My dad grilled outside year-round-weather didn't matter. There could be snow on the ground, and he still wouldn't pull anything off the fire until there was charring on the edges. Crusty black charring isn't just a look, it's a smell-a smell that means grilling to me. You can get that charring without sacrificing moistness by grilling a double-cut chop (rather than two single chops), a dish that'll keep you warm till spring. Ask your butcher for a double-cut Berkshire pork chop tied with the fat cap left on.
Recipe courtesy of David Katz
Grilled Double-Cut Pork Chop and Braised Cabbage
Serves 2
Serves 2


  • 1 double-cut Berkshire pork chop, tied with the fat cap left on
  • canola oil for brushing 
  • coarse salt and freshly ground black pepper
  • 6 thick strips smoked bacon, chopped
  • 1/2 large onion, sliced
  • 1 bay lea
  • 1 Fuji apple, peeled and sliced
  • 4 cups sliced cabbage
  • one 12-oz bottle Unibroue Ephemere (or wheat beer)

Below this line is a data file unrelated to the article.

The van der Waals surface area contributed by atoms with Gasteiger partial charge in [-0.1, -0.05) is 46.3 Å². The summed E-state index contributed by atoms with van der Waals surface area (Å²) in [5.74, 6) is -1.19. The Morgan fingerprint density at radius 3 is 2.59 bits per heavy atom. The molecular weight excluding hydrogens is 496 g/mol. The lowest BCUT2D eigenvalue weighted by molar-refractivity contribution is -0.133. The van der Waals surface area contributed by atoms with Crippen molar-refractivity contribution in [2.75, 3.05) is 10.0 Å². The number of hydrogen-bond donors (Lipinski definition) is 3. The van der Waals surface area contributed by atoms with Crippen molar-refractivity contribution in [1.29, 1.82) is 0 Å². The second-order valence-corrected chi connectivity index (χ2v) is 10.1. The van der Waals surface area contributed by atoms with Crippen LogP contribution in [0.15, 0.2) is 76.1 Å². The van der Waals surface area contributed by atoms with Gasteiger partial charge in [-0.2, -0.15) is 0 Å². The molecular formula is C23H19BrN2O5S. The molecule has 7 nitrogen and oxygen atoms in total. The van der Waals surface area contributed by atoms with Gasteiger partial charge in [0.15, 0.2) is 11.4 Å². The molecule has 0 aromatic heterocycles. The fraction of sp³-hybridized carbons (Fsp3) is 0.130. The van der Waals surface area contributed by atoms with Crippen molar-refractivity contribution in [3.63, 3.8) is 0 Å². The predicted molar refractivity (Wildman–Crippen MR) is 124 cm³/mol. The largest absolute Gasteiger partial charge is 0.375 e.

• 2 pinches fresh thyme leaves
  • maple syrup for brushing


Adjust the grill so it's about 3 inches from the heat source and get the coals white-hot. Brush the meat with canola oil, season with salt and pepper, and sear over the hottest coals until browned on both sides. Ideally, you'll turn it only once -- so, say, 5 minutes per side.

Place a heavy enamel pot over medium-hot coals, off to the side. While the meat sears, render the bacon in the pot for about 3 minutes. Add the onion, a pinch of salt and pepper, and the bay leaf. Stir once or twice and cook until the onion softens but doesn't color, about 5 minutes. Add the apple and cook until soft, about 2 minutes. Add the cabbage and stir well to coat. Add the Ephemere (a Canadian ale made with apple) or wheat beer such as Hoegaarden, thyme leaves, and more salt and pepper, and cover.

Move the chop to indirect heat and close the grill lid, creating an oven. After 15 minutes, open the lid, brush both sides of the chop with maple syrup, uncover the pot (so the ale can evaporate), and close the lid, continuing to cook until the chop is cooked through with a slight edge of pink, about another 15 minutes. (A meat thermometer should read 140degrees to 145degreesF.) With a total of 40 to 45 minutes cooking time, plus the browning action of the sugary syrup, the meat will get a little crusty. But that's good. You want a little love on the edges.

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